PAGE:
## Plane Geometry: With Problems and Applications |

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### Common terms and phrases

ABCD acute angle adjacent angles altitude angle formed angles are equal apothem axes of symmetry axioms base bisects central angle chord circle tangent circumscribed coincide congruent corresponding sides Definition diagonal diameter distance divided dodecagon Draw drawn equal angles equal circles equiangular equilateral triangle EXERCISES exterior angle figure Find the area Find the locus Find the radius fixed point geometric Give the proof given point given segment given triangle Hence hypotenuse hypothesis inches inscribed intersection isosceles trapezoid isosceles triangle length line-segment measure meet middle points number of sides Outline of Proof parallel lines parallelogram perigon perimeter plane proof in full quadrilateral radii ratio rectangle regular hexagon regular octagon regular polygon rhombus right angles right triangle secant semicircle Show shown square straight angle straight line subtend SUGGESTION THEOREM trapezoid triangle ABC vertex vertices width ᎠᏴ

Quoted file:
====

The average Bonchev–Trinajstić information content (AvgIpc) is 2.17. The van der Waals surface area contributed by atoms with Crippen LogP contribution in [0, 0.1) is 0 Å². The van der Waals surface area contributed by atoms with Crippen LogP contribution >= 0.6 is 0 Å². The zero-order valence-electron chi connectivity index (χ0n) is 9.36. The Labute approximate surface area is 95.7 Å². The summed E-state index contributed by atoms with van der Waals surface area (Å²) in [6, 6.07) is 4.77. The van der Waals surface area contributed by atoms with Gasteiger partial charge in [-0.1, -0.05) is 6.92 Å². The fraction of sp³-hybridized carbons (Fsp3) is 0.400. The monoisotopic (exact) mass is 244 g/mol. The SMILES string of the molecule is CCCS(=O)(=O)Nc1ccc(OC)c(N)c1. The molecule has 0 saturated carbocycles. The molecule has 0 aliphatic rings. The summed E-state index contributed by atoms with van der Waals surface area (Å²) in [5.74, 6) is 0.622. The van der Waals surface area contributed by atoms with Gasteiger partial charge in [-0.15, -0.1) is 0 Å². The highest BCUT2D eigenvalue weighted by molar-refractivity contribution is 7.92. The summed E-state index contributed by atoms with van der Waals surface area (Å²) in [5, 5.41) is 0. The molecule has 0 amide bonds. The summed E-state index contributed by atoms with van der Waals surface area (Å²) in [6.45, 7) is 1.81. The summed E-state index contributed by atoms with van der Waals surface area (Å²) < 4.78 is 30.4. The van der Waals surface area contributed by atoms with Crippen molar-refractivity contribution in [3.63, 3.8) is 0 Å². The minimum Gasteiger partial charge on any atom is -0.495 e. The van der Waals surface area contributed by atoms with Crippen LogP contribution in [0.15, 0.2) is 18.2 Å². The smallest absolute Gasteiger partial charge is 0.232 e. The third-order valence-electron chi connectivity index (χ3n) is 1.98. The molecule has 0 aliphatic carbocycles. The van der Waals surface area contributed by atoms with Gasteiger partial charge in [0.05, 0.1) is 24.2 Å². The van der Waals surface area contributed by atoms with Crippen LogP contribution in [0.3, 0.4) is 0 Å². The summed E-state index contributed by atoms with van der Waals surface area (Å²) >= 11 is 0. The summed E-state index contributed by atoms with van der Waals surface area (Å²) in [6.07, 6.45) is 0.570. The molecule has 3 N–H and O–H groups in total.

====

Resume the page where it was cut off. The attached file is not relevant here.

### Popular passages

Page 223 - If two triangles have two sides of the one equal to two sides of the other...

Page 41 - An exterior angle of a triangle is equal to the sum of the two opposite interior angles.

Page 121 - Sines that the bisector of an angle of a triangle divides the opposite side into parts proportional to the adjacent sides.

Page 60 - The straight line joining the middle points of two sides of a triangle is parallel to the third side and equal to half of it 46 INTERCEPTS BY PARALLEL LINES.

Page 182 - The areas of two regular polygons of the same number of sides are to each other as the squares of their radii, or as the squares of their apothems.

Page 161 - The formula states that the square of the hypotenuse of a right triangle is equal to the sum of the squares of the base and altitude.

Page 227 - Find the locus of a point such that the difference of the squares of its distances from two fixed points is a constant.

Page 210 - The area of a rectangle is equal to the product of its base and altitude.

Page 31 - Kuclid divided unproved propositions into two classes: axioms, or "common notions," which are true of all things, such as, " If things are equal to the same thing they are equal to each other"; and postulates, which apply only to geometry, such as,